First off, we strongly recommend seeking financial advice before choosing drawdown. Unless you’re a confident investor, getting the most out of drawdown can be a risky process. You can only access drawdown through a Zurich plan if you receive financial advice.
What is drawdown?
Drawdown gives the flexibility to take an income from your retirement savings while leaving them invested. You don't have to take an income immediately - you can also decide to use this option to access your tax-free lump sum and leave the rest of your savings invested.
If you have pension savings and want a flexible, hands on way of managing your money, drawdown could be the best option for you.
Although we don't specify a minimum, we suggest that a pension plan should be worth at least £50,000 (after taking your tax free lump sum), when considering drawdown. Other providers may suggest different minimum amounts for accessing drawdown.
Good to know
You don't have to fully retire to start claiming your pension savings. In fact, more and more people are choosing to take their pension savings gradually while they scale down their work hours.
So, from the age of 55, there is an option to access your pension savings and ease into retirement gently, but don't forget you need to make sure that you have enough to last for the whole of your retirement. You can retire earlier than age 55 if you are in ill health or have a protected retirement age. This may be relevant to you if you were employed in certain (special or hazardous) occupations or were a member of an occupational pension scheme which gives you the right to take pension benefits earlier. Please refer to your policy/scheme documentation or contact us if you are unsure.
What else do I need to think about?
Drawdown is known for its flexibility and gives you a number of options to consider. Unlike an annuity, some of these can be chosen after you've entered drawdown.
While some pension plans don’t feature the option at all, others give you the flexibility of moving all or part of your pension savings into drawdown. If this sounds like the right option for you, you need to find a plan that offers it and decide how much of your pension savings you want to invest.
Be aware that changing plans may trigger exit penalties. These can differ from plan to plan but are usually limited to 1% of the plan value from the age of 55.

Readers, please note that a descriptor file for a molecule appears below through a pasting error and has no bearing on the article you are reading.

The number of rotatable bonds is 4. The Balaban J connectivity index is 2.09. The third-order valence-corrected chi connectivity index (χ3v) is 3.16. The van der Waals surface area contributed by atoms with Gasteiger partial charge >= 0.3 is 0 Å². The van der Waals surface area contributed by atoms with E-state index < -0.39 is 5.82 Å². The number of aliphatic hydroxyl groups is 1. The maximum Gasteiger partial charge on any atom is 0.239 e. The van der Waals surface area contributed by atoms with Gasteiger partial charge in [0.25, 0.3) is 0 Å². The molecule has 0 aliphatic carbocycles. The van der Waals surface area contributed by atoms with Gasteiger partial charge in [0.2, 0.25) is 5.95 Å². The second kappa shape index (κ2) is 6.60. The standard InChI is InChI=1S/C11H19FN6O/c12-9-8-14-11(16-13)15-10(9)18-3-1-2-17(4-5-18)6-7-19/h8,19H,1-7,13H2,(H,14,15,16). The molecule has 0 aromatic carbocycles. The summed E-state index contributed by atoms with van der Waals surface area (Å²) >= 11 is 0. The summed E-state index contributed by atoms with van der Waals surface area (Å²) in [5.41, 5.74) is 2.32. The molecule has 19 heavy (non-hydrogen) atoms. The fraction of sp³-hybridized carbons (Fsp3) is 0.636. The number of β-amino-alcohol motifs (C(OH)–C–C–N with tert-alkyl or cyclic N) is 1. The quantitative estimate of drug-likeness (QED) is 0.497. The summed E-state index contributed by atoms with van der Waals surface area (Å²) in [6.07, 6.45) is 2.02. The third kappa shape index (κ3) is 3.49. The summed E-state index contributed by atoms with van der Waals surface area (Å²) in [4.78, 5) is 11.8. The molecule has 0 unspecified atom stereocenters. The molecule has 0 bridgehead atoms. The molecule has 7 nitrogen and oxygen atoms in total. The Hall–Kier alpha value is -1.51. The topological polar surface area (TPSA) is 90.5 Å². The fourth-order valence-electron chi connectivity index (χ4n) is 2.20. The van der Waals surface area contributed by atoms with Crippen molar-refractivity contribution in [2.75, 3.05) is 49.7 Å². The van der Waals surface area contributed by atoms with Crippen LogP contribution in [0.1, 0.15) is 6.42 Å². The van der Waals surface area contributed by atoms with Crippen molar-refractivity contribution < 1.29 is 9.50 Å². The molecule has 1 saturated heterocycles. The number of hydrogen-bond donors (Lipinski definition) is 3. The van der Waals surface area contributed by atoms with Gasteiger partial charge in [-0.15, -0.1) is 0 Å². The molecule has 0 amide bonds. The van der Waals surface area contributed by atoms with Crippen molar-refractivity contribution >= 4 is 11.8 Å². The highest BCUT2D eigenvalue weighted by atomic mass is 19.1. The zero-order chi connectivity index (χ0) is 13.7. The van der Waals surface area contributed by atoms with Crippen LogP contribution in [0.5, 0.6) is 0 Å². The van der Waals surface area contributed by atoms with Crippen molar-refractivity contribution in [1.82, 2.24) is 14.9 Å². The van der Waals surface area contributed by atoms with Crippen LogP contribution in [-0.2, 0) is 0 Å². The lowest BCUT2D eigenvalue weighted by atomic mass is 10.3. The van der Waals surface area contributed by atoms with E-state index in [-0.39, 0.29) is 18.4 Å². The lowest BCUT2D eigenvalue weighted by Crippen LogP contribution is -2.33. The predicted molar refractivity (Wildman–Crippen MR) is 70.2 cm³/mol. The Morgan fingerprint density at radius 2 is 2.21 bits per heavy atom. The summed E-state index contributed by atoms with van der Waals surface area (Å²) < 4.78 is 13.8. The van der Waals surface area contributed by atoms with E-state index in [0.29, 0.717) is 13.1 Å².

You choose how much income, if any, you want to take and reduce or increase it to suit your needs - however, don't forget you need to make sure your drawdown pot lasts for your whole retirement so you need to manage your income carefully.
Similar to an annuity, you'll usually be able to take up to 25% of your pension savings as a tax-free lump sum.
This might work for you if you fancy rewarding yourself for all those years of work with something like a holiday or a new car, but remember that the more tax free money you take, the less there'll be for any income or withdrawals you make in the future.
As your pension savings have been invested in funds of your choice, it’s essential that they are reviewed regularly and that the amount of income or withdrawals you take are monitored closely. Please note any income or withdrawals you take will be paid net of income tax - just like income is paid from an employer.
You should only enter drawdown if you are prepared to take investment risk and have the time, skill and knowledge to regularly review your plan or are prepared to pay an Adviser to do this for you.
If in the future, you decided a guaranteed income would better suit your needs, you can use what's left of your drawdown pot to buy one.
You can choose to leave whatever is left in your drawdown pot to someone else when you die. This can be in the form of a lump sum or income and unlike an annuity, you don’t have to choose this option when entering drawdown.
Drawdown pots left to loved ones will usually be tax-free if you die before the age of 75. Death at 75 or above could mean the drawdown pot is taxable.
The income from drawdown is taxable so before you decide which retirement option to take, you'll need to consider your personal circumstances.
If you have taken any income or withdrawals from your drawdown pot, then you will be subject to the money purchase annual allowance (MPAA). If the MPAA applies and total contributions to all your money purchase pension plans in each tax year are more that the MPAA you will have to pay a tax charge. The MPAA is currently £4,000.
Made up your mind?
If you think drawdown is the option for you, you should speak to a financial adviser. If you don't have a financial adviser, you can find one by following the links below. If you need information about your plan you can contact us.
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